of throwers doing. Back in the day. I got to be part of a
biomechanical analysis with
USA Track and Field back when I was throwing, back in the 90s and they
had some of the best throwers that time Adam Setliff, Anthony
Washington, John Godina, and I was lucky enough to be
in that study that stood out. And what they pointed out was that, the
use of wind was, how much of a factor is, it’s a very big factor in throwing. Now,
recently here at our club in Arizona, I have an athlete who’s transitioning
from the 1-6 to the 2K and one of the things we had kind of been,
you know, assuming he was 180 foot discus thrower
in high school and so he knew how to spin the discus. Now we’re moving to
the 2K, the thickness of the rim, the weight.
Obviously those things are different. And so it was really important and we
started to do that. We started noticing, you know, he’s in competition. We had two competitions under our belt
and by that third competition where like he’s not flying the discus
right. And so we had to go back, we made some adjustments in training
and within two training sessions, it was amazing the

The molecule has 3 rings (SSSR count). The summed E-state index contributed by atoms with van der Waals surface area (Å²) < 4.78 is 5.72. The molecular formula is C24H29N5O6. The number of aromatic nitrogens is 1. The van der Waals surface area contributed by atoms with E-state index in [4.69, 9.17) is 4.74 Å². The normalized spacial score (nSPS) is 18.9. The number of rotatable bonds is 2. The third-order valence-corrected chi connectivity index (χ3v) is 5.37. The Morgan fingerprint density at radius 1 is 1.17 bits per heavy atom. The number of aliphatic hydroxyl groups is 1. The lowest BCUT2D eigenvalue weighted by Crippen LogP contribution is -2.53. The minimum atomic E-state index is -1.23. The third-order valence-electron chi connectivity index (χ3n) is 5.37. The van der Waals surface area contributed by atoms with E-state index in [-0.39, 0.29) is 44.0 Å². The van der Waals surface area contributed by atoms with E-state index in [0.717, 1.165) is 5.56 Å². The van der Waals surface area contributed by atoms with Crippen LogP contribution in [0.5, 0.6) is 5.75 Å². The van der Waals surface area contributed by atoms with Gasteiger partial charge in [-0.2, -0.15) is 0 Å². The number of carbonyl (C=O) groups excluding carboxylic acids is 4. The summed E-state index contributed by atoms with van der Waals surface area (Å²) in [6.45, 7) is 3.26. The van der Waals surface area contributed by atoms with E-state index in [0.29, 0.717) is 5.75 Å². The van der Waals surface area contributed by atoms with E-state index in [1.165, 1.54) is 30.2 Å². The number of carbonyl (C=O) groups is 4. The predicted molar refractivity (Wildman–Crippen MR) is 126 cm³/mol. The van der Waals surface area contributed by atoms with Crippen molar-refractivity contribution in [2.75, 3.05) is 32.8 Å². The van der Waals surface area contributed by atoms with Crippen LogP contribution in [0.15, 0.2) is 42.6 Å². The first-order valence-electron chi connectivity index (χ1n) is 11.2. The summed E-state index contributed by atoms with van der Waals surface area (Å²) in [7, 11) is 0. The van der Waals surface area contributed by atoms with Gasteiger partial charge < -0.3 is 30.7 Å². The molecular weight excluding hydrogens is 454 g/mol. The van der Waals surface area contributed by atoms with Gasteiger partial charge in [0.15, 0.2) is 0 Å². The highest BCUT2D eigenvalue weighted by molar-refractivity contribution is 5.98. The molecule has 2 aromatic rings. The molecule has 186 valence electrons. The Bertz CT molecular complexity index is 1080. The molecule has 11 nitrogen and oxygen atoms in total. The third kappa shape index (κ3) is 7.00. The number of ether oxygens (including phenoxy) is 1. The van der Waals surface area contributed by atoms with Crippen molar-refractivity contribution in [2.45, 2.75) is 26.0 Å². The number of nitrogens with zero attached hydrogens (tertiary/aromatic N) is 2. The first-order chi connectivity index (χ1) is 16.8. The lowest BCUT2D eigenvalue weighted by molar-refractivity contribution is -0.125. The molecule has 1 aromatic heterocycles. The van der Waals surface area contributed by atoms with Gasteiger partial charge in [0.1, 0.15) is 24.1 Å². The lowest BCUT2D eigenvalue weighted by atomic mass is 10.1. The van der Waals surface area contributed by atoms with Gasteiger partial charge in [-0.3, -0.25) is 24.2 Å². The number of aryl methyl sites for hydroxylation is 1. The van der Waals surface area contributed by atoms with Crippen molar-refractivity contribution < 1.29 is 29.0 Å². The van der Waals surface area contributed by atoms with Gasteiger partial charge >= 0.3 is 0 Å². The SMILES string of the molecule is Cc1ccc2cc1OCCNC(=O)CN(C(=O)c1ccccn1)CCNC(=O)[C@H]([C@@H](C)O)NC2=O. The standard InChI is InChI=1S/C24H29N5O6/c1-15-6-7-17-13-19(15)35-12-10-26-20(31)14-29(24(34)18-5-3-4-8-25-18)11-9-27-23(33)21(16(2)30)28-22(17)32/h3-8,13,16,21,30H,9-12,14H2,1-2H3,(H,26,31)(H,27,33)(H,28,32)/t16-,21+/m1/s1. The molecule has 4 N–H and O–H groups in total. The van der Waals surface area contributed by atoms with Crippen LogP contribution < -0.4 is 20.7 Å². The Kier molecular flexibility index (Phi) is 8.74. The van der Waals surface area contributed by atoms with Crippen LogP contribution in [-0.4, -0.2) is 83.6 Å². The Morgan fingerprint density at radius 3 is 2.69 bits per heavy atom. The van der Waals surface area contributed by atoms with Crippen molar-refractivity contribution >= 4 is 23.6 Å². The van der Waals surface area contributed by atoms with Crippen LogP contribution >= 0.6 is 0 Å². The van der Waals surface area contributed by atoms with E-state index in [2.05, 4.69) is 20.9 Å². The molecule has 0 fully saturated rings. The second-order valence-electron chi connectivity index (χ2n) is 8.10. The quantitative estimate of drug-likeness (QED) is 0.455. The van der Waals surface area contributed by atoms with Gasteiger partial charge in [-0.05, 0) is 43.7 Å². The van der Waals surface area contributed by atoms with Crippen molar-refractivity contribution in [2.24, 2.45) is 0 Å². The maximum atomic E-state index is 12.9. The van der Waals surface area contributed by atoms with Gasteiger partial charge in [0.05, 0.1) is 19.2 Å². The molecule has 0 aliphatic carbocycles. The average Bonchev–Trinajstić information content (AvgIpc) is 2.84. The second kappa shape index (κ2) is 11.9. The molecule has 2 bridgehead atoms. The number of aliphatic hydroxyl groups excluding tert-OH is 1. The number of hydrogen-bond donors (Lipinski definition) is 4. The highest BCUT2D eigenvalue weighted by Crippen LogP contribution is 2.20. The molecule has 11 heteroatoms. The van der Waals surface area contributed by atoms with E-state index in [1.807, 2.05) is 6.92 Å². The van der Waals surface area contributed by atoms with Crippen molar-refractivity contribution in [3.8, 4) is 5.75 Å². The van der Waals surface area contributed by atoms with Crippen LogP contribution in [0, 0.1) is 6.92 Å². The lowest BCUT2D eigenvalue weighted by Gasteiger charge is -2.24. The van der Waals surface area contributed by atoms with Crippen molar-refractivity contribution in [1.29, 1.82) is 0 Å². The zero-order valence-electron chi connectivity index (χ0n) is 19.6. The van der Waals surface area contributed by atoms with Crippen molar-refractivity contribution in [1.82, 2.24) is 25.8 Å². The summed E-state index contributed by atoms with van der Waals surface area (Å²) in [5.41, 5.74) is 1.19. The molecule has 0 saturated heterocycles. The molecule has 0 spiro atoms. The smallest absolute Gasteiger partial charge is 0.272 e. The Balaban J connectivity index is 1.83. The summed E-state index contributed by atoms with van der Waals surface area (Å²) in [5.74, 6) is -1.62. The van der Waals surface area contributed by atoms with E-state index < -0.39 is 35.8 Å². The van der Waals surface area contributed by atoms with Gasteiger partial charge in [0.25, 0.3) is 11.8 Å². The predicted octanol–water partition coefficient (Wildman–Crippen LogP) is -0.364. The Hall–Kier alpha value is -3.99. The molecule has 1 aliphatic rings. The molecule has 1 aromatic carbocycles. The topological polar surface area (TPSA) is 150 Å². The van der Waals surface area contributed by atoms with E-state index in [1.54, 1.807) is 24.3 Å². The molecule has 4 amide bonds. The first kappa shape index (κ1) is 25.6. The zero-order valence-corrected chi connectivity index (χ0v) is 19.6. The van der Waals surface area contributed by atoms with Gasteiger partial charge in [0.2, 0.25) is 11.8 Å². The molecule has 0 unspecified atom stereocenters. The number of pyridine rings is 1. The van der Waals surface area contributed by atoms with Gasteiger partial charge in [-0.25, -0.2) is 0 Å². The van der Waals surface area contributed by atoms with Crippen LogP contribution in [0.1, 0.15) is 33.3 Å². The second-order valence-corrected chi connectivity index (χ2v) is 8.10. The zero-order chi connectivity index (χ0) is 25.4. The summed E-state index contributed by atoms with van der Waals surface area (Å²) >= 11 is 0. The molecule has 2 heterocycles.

difference in the distance. One of the things we
talk about for beginners, but this is also really good for
intermediate advanced throwers. You have to learn how to fly that discus.
It’s so again, one of the things we’re going to do is
we want to make sure we’re doing this. So as we do this, we want to make sure that we’re going
to be learning how to tilt the thumb and we’re going to notice how that we
get to the edge of the fingers here, up on the disk here. This is where
we’re seeing more and more kids do this. They’re getting that finger,
they’re getting into the joints. And so when you get the
fingers kind of here, you might have a good finger position,
but you’re going to be, when they come to release, you’re going to be more prone
to getting having the disc. It’s come off of those fingers as well.
It kind of comes off of here and it’s, this is too much. And so then you get
that big wobble. If the discus wobbles, it’s not spinning like super efficiently.
And so that means you can’t fly right. And you see discus is doing this.
The fluttering throw, Jason Harold, when he started with me
coming out of college, he had some definite aerodynamic issues